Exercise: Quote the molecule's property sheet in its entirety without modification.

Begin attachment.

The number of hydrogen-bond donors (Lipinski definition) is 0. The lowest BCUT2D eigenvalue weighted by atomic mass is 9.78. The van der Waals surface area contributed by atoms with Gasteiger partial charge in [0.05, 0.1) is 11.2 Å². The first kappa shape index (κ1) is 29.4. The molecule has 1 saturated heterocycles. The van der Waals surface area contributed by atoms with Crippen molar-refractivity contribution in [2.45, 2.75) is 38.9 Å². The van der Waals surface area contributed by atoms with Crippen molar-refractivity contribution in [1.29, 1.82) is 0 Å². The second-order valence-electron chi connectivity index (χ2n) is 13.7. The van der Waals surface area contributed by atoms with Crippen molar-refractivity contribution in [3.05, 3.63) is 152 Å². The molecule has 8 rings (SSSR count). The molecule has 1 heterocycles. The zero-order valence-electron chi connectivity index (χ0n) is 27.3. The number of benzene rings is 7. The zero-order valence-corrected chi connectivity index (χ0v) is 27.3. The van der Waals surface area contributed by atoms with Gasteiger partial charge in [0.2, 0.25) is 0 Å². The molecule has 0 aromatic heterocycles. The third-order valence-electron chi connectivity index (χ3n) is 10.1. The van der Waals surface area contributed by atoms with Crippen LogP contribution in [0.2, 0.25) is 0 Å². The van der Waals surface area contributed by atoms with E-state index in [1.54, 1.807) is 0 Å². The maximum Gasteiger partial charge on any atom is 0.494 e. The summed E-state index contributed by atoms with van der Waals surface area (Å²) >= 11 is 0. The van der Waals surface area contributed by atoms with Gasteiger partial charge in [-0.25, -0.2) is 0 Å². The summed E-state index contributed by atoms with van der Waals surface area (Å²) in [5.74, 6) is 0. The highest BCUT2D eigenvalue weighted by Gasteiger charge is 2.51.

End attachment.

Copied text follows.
The number of hydrogen-bond donors (Lipinski definition) is 0. The lowest BCUT2D eigenvalue weighted by atomic mass is 9.78. The van der Waals surface area contributed by atoms with Gasteiger partial charge in [0.05, 0.1) is 11.2 Å². The first kappa shape index (κ1) is 29.4. The molecule has 1 saturated heterocycles. The van der Waals surface area contributed by atoms with Crippen molar-refractivity contribution in [2.45, 2.75) is 38.9 Å². The van der Waals surface area contributed by atoms with Crippen molar-refractivity contribution in [1.29, 1.82) is 0 Å². The second-order valence-electron chi connectivity index (χ2n) is 13.7. The van der Waals surface area contributed by atoms with Crippen molar-refractivity contribution in [3.05, 3.63) is 152 Å². The molecule has 8 rings (SSSR count). The molecule has 1 heterocycles. The zero-order valence-electron chi connectivity index (χ0n) is 27.3. The number of benzene rings is 7. The zero-order valence-corrected chi connectivity index (χ0v) is 27.3. The van der Waals surface area contributed by atoms with Gasteiger partial charge in [0.2, 0.25) is 0 Å². The molecule has 0 aromatic heterocycles. The third-order valence-electron chi connectivity index (χ3n) is 10.1. The van der Waals surface area contributed by atoms with Crippen LogP contribution in [0.2, 0.25) is 0 Å². The van der Waals surface area contributed by atoms with E-state index in [1.54, 1.807) is 0 Å². The maximum Gasteiger partial charge on any atom is 0.494 e. The summed E-state index contributed by atoms with van der Waals surface area (Å²) >= 11 is 0. The van der Waals surface area contributed by atoms with Gasteiger partial charge in [-0.25, -0.2) is 0 Å². The summed E-state index contributed by atoms with van der Waals surface area (Å²) in [5.74, 6) is 0. The highest BCUT2D eigenvalue weighted by Gasteiger charge is 2.51.